In any case it is certainly possible a star orbiting a black hole at extremely high velocities is able to absorb a photon traveling slightly faster.
  14. paddoboy Valued Senior Member

    No, nothing changes the speed of light. Space/time expansion though can and do change the frequency of the wave length that we receive.
    And gravitational wells will change the time frequency for someone receiving that light outside...gravitational time dilation no less.

    Nothing escapes a BH....NOTHING!
    Light does not change speed.....
    Matter will not coalesce into stars near a BH.....
    Redshifts/Blueshifts are a change in frequency not speed....
    Last edited: Jan 28, 2014
  15. paddoboy Valued Senior Member

    Keeping in mind hawking radiation has not yet been observed.
    But even if when it is observed, I don't see it as anything escaping from a BH....

    Virtual particles pop into existence near the EH....
    One particle gets sucked in....
    The other gets away and becomes real.
    The particle sucked into the BH is negative, so in effect detracts from the overall mass of the BH....

    Simple as that.
  16. Walter L. Wagner Cosmic Truth Seeker Valued Senior Member

    Correct. But they can increase their momentum. Which means they increase their frequency, shorten their wave-length. Keep the same speed (c). Which is, of course, not what he was puzzling about.
  17. paddoboy Valued Senior Member

    NOTE: Some changes just made to my post 11, due to unintentional booboo...
    Where are the bloody pedants when we need them!

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  18. Walter L. Wagner Cosmic Truth Seeker Valued Senior Member

    So that's what happened. I was responding that light does not increase its 'mass' as it is a massless particle, but with momentum.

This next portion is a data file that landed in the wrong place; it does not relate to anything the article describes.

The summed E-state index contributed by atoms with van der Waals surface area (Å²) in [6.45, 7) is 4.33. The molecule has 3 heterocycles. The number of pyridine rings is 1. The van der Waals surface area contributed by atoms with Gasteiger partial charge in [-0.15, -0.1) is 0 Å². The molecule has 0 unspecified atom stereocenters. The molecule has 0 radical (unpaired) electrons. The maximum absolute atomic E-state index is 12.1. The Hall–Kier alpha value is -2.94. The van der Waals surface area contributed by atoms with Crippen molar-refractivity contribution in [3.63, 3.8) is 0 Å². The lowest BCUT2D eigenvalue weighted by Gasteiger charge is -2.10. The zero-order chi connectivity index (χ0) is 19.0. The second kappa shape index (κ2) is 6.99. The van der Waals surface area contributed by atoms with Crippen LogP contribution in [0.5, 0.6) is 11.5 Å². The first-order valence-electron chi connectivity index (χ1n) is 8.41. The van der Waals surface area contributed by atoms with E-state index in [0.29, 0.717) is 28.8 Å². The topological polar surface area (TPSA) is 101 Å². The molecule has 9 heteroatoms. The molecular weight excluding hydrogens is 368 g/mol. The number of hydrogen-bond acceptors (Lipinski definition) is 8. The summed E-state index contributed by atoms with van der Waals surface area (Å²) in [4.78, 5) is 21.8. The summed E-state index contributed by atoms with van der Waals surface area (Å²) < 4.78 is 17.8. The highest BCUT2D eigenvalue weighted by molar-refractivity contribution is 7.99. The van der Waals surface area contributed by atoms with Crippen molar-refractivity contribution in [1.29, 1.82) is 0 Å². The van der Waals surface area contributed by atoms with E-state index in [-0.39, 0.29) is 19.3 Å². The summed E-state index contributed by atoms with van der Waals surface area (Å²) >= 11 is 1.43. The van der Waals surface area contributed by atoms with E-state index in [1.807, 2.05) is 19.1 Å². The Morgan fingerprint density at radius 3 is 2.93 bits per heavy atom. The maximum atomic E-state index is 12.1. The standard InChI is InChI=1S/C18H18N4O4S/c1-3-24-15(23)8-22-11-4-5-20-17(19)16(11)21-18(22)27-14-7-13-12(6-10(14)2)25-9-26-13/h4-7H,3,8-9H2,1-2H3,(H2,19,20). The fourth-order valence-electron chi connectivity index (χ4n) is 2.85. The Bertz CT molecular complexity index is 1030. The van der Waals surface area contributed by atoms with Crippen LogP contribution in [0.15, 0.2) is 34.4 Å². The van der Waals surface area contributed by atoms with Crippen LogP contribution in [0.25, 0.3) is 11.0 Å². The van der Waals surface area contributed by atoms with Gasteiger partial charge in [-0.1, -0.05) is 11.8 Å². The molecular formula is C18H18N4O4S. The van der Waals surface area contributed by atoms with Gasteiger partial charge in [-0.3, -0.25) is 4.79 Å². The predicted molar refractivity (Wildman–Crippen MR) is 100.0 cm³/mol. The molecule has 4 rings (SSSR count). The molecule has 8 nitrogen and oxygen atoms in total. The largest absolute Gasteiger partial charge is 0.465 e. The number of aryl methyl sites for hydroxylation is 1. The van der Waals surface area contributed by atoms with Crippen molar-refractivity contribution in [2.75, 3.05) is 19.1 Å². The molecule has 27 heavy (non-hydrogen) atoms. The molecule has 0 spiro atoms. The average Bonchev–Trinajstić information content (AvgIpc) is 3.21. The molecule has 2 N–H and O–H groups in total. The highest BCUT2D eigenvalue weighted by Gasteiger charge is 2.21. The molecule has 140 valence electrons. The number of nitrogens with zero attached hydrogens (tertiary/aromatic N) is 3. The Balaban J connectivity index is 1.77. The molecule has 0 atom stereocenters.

19. Beaconator Valued Senior Member

    Virtual particles have never been observed.

    Momentum as Wagner stated is not the answer either. Momentum is mass times velocity. But it's very close.

    The "speed" of light is a constant not velocity. Velocity is the "change" in speed and direction of an object. Which would make the velocity of light variable due to only to gravitational forces. The only ways to change the frequency of light is to effect the wavelength or speed. Since speed is constant, only a change in direction can alter the wavelength.

    Therefore the velocity of light is variable, which as Wagner pointed out would alter momentum.
  20. Russ_Watters Not a Trump supporter... Valued Senior Member

    Virtually nothing of what you have said is accurate:
    Light isn't matter. Stars are made of hydrogen (mostly), not light. So that's word salad.
    Light does not slow down. It can change direction, changing velocity, but it can't slow down.
    You wrote that backwards at best.
    No it isn't. It is just a change in wavelength.
    No. Gravitational redshift is due to the combination of time dilation and length contraction.
    It doesn't.
    It doesn't either.

    You're just making this crap up as you go. It bears no resemblance to reality.
  21. paddoboy Valued Senior Member

    I have a sneaking suspicion this thread may end up in pseudoscience.
  22. Beaconator Valued Senior Member

    Then why is it I barely feel the need to think in order to defend myself from your skewed perspective of illiteracy?
    First off, word salad is something nonsensical, therefore does not require a correction of any kind.

    Stars contain hydrogen. They are observed to be "made" in big gaseous nebulae.

    The title suggests possibilities, which are not always observed actualities.
    From a point of observation an object moving toward us would be considered to be slowing its rate to our position if it decided to take a left turn at its current speed.
    Neither Einstein nor the electron cares about my inability to plagiarize. It just opens the door to your excessive idealism as opposed to ideology.
    Granted there is no change in direction. Frequency is only affected by a change in wavelength when it passes through a different medium.
    Oh please. I may have made some slight mistakes in syntax to shorten widely known information, but the stuff I have generated is undeniable in terms of logic.
  23. paddoboy Valued Senior Member


    Not correct. Frequency of light/photons is determined and governed by cosmological redshift and gravitational redshift.